Courthouse Museum

Step into the courtroom and experience Victorian justice.

Experience the courtroom dramas of the 1800s exploring this elegant Georgian courthouse, virtually unchanged since its construction in 1830.
Reach your verdict in real life cases and read stories of the accused, learning their fate. Dress up and stand in the dock to experience the tension of waiting for your sentencing.

Come and immerse yourself in history at the Courthouse Museum, where the past comes to life.

National Trust members receive a 25% discount at the three Ripon Museums – The Workhouse Museum  The Prison & Police Museum  The Courthouse Museum

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Courthouse Museum

Minster Road

The museum is housed in the former Quarter Sessions Courthouse built in 1830 to replace its medieval predecessor and the interior of the courtroom has not changed much since then. After Quarter Sessions ceased in 1953, the court continued as a Magistrates Court until it closed in 1998. The building is an important part of the museum.

In the museum
The museum consists of three rooms: the Jury Room, where there are a pair of Halberds displayed on the wall. These were carried during a ceremony to open each Quarter Sessions in a procession of Magistrates with the Gaoler and Master of the House of Correction. Also on display are books containing not only the statutes which the court had to follow, but a host of Justices’ Manuals and Guides from the 18th and 19th centuries. These contained advice for the Justices about criminal matters and also their duties as supervisors of the Poor Law, taxation, public health and all aspects of local government.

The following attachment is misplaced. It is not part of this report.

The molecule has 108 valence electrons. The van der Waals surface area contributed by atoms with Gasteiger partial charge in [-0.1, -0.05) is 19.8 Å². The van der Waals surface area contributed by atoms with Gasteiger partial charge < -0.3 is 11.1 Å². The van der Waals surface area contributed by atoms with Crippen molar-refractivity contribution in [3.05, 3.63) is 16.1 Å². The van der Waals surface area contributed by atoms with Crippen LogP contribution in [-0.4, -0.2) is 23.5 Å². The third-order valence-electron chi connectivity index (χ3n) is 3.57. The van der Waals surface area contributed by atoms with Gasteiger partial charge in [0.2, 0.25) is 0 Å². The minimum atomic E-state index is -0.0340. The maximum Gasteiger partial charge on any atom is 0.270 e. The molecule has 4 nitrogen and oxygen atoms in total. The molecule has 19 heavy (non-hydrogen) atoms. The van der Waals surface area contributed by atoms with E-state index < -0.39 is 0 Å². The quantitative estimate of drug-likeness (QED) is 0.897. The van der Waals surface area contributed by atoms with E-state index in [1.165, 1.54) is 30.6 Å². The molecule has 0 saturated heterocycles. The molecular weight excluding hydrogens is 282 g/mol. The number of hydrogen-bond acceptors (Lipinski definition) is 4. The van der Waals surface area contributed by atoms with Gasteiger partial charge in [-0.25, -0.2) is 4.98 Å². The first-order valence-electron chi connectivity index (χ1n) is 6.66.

In the Justices’ Retiring Room there are portraits of many past magistrates including Charles Oxley who served as a Justice from 1811 to 1873. He was the first Chairman of Petty Sessions, supervised the Poor Law as first Chairman of the Poor Law Guardians and was a member of the committee responsible for building the Prison in 1816 together with this building in 1830.

In the Courtroom are the seats for the Justices raised in a high position over the rest of the court. In the well sat the Clerk to the Court and any advocates representing the defendants. The three boxes facing the Justices are, left to right, two docks and the witness box. Imagine having to stand so close to an accused person while giving evidence for the prosecution. From these boxes men and women were fined, sentenced to hard labour and transported to Australia.

Behind the dock are the benches which were occupied by the township or parish officers in attendance – Constables, Surveyors of the Highways and Overseers of the Poor. The strange box in the centre is where defendants in custody awaited their appearance before the bench, having been brought up from a cell below. The roof over this holding box was placed there to protect prisoners from missiles thrown down from the public gallery behind!

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